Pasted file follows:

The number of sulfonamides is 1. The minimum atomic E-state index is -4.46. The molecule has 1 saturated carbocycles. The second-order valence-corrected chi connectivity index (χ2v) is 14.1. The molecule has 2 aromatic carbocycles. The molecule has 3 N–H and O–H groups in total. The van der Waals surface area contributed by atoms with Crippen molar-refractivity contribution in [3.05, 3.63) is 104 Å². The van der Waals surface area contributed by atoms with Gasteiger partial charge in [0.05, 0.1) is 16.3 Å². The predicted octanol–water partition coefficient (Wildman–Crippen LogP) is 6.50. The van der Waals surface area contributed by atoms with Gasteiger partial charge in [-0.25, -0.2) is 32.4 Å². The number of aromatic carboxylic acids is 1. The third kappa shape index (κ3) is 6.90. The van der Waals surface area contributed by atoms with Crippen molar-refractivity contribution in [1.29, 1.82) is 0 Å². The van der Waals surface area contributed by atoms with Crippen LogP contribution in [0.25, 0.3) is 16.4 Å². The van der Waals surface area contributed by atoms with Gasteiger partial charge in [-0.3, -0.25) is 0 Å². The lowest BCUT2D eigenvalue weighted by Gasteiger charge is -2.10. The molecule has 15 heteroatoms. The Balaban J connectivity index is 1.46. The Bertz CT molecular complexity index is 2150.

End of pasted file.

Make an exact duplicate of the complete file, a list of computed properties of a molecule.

The number of sulfonamides is 1. The minimum atomic E-state index is -4.46. The molecule has 1 saturated carbocycles. The second-order valence-corrected chi connectivity index (χ2v) is 14.1. The molecule has 2 aromatic carbocycles. The molecule has 3 N–H and O–H groups in total. The van der Waals surface area contributed by atoms with Crippen molar-refractivity contribution in [3.05, 3.63) is 104 Å². The van der Waals surface area contributed by atoms with Gasteiger partial charge in [0.05, 0.1) is 16.3 Å². The predicted octanol–water partition coefficient (Wildman–Crippen LogP) is 6.50. The van der Waals surface area contributed by atoms with Gasteiger partial charge in [-0.25, -0.2) is 32.4 Å². The number of aromatic carboxylic acids is 1. The third kappa shape index (κ3) is 6.90. The van der Waals surface area contributed by atoms with Crippen molar-refractivity contribution in [1.29, 1.82) is 0 Å². The van der Waals surface area contributed by atoms with Crippen LogP contribution in [0.25, 0.3) is 16.4 Å². The van der Waals surface area contributed by atoms with Gasteiger partial charge in [-0.3, -0.25) is 0 Å². The lowest BCUT2D eigenvalue weighted by Gasteiger charge is -2.10. The molecule has 15 heteroatoms. The Balaban J connectivity index is 1.46. The Bertz CT molecular complexity index is 2150.